Stroud’s premier grunge-punks Milk Teeth deserve every single drop of hype they’re generating with exhilarating performance

If all gigs were judged on how they ended, than Stroud’s premier grunge-punks Milk Teeth’s headline jaunt at Birmingham’s Rainbow Venues last Saturday would have been deemed an embarrassment as a 15-year old girl clambered up on stage seconds after the headliners rocketed off stage to beg the almost-packed venue to aid her in finding her vape – the very same vape she walked around the venue with minutes later proclaiming her life was once again at equilibrium.

Of course, not all gigs are judged on their ending, and so if one was to forget the unfortunate gig-ruining vape-hunt that took place at the end of the night, one could easily say that Milk Teeth really are the vile children they claim to be, both in their debut record of the same name and their current headline tour, also of the same name. Fresh off the back of a six-week tour of the States with Turnover, Citizen, and Sorority Noise, Milk Teeth had a hell of a lot to prove coming in to this home isle headliner – were they worth the hype?

From the moment they clamber on stage, from the moment fresh-faced guitarist Billy Hutton beckons the crowd to tighten up, come forward, and get moving, from the moment they break into singles Brainfood and Brickwork with the ferocity of a forest fire, any doubt that this band aren’t worth the radio plays, the award nominations, the magazine coverage on a weekly basis are silenced in mere seconds.

Stepping into the boots of the former commander-in-chief of the Milk Teeth ship, Josh Bannister, new guitarist Billy Hutton breaks the bands boundaries bringing their levels of crowd interaction into previously unexplored zones, forever igniting clapping, swaying, dancing, stage-diving, and the odd tightening up or two of the somewhat spacious crowd. It’s one thing to pack a punch with a punnet of tunes, but it’s another to score the knockout with a barrel of interaction too.

Saying that, vocalist, bassist, and front-woman Becky Blomfield speaks solely from the heart tonight, delivering a speech on Mental Health that is almost as inspiring as the work ethic herself and her bandmates have on stage. Delivering not only a killer speech, but a killer set of songs, it’s clear to see that they’ve been honing their sound in the live arena as much as they can.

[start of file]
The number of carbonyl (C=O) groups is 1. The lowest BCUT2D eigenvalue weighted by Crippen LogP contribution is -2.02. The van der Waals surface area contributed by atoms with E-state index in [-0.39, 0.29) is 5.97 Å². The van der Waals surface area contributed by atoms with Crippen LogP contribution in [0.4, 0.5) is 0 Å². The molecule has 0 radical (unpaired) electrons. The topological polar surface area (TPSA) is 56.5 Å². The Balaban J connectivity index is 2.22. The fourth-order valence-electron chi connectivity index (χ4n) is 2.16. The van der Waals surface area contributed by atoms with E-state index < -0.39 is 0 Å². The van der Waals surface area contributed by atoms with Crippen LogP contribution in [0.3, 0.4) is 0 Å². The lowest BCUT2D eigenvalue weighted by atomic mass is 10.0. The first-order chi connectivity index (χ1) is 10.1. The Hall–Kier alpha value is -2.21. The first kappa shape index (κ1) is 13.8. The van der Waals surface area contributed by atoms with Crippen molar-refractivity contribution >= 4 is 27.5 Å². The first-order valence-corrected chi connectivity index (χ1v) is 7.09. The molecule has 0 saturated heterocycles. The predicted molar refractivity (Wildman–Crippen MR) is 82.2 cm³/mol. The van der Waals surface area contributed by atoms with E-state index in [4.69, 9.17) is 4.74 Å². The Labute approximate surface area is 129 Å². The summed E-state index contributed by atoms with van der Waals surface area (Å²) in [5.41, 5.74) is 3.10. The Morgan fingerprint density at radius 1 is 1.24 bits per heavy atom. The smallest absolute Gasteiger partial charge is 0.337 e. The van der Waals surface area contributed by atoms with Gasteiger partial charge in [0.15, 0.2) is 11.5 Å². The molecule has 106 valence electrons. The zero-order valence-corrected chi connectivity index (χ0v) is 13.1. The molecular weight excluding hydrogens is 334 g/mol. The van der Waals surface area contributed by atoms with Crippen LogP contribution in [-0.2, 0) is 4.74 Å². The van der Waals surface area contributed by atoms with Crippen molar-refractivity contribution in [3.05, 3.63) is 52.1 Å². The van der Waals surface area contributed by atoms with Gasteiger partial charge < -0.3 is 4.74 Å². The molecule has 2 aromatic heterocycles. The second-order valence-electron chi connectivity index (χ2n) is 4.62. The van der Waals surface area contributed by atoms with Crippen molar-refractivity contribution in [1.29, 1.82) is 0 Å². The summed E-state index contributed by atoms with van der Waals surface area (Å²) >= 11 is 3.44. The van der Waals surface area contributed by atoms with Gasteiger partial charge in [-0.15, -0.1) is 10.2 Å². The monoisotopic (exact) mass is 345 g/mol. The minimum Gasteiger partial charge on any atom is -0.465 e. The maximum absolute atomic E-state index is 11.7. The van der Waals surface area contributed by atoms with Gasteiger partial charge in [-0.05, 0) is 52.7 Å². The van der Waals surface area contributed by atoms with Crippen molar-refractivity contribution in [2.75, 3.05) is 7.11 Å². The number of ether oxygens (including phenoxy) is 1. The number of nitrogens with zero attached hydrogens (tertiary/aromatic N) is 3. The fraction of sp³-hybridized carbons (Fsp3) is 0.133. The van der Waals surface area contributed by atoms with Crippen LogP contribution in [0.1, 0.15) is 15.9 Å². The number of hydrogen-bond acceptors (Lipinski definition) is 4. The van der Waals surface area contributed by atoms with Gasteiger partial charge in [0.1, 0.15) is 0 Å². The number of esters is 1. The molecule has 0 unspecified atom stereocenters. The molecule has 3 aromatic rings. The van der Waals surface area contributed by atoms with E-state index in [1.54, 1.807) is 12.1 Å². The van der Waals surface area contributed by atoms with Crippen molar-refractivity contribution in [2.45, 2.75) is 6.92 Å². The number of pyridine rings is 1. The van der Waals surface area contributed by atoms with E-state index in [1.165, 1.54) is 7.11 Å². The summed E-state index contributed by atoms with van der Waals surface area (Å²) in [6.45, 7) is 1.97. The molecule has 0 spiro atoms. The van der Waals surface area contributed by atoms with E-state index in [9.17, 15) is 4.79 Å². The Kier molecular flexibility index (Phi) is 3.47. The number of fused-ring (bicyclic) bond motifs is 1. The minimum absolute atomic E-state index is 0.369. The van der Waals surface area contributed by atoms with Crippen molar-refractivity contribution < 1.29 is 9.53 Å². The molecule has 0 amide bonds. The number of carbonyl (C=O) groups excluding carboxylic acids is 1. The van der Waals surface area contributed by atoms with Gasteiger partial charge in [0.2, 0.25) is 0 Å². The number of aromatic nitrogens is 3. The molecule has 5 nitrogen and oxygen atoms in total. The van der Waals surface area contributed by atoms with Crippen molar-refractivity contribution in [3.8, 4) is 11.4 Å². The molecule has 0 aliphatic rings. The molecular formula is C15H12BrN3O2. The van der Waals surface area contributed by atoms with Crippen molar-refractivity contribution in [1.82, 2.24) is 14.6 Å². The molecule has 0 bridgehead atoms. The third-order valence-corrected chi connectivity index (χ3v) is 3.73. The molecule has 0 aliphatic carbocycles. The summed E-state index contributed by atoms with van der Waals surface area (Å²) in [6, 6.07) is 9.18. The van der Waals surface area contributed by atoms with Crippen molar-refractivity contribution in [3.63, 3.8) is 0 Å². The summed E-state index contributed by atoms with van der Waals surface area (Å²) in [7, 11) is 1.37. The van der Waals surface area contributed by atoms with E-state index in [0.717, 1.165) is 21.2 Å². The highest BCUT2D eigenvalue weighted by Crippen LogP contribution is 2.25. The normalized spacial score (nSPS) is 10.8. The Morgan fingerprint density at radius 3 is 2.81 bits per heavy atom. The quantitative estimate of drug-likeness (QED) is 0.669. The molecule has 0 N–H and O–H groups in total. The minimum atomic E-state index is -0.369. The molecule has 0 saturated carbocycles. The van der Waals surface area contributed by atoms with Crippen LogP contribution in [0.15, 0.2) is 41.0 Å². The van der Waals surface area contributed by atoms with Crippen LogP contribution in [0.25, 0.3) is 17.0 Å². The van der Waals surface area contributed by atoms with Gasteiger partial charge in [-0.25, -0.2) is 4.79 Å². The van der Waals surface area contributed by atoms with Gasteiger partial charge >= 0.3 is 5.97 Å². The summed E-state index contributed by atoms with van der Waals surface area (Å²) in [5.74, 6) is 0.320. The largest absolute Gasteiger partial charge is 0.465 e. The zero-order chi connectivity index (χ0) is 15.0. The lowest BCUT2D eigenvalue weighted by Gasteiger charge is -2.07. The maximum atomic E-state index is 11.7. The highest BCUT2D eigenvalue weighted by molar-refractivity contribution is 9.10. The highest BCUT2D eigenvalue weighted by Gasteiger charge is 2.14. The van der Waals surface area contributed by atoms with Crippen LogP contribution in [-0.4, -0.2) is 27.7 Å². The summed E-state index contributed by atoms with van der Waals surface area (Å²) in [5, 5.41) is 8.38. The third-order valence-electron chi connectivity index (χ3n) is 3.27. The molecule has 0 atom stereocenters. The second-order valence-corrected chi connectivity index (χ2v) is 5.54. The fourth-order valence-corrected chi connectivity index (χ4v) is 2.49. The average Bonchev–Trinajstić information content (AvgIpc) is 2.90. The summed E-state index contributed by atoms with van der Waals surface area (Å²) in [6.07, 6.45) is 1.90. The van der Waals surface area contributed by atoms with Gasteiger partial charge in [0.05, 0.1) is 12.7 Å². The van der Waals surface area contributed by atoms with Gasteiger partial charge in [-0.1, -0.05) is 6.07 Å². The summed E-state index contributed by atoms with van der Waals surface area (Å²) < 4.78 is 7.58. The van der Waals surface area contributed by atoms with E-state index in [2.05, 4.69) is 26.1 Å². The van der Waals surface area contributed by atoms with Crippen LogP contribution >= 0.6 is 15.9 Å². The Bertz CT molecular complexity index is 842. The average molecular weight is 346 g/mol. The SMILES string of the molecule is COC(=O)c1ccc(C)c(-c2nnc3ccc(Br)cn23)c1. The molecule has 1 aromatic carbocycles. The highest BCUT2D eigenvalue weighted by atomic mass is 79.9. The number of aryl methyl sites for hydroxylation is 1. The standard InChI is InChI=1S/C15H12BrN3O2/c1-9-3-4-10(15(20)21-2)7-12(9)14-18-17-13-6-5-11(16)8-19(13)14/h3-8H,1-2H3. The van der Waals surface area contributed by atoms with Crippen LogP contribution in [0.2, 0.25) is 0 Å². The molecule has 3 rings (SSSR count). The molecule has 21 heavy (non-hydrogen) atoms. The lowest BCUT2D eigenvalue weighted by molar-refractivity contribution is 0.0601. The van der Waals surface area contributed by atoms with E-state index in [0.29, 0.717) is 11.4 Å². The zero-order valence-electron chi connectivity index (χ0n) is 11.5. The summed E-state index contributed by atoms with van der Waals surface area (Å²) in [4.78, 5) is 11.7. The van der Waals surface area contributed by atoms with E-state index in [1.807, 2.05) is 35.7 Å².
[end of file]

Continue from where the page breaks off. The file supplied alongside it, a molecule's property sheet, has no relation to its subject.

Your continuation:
Older classics such as Melon Blade go hand-in-hand with some of their debut album Vile Child’s deeper cuts such as Crows Feet and Moon Wanderer, whilst the mellow Kabuki packs as much a punch as their fan-favourite classic Swear Jar. A venue-shaking double-bill of Sad Sack cuts No Fun and Vitamins end the night on such a high that you’d be forgiven for feeling as if everyone in the whole room is on their very own cloud nine’s, soaking in a stage-divers euphoric sweat-laden heaven.

The only fault in an almost faultless set is the stiffness of the crowd who seem more interested in watching paint dry than dancing along to what is one of the finest sets Birmingham has seen in a while, with only a handful of select fans firing on all cylinders down at the front. It is even more upsetting to comprehend that the crowd really took off in the closing moments of the show with mosh-pits, stage-dives, and venue-wide jumping – the kind of reaction Milk Teeth deserved from the opening moments.

Vape or no vape, embarrassing ending or no embarrassing ending, Stroud’s premier grunge-punks Milk Teeth deserve every single drop of hype they’re generating, whether its on-record, on-tour, or online.

This Milk Teeth article was written by Jack Press, a GIGsoup contributor. Photo credit : raijaynehearse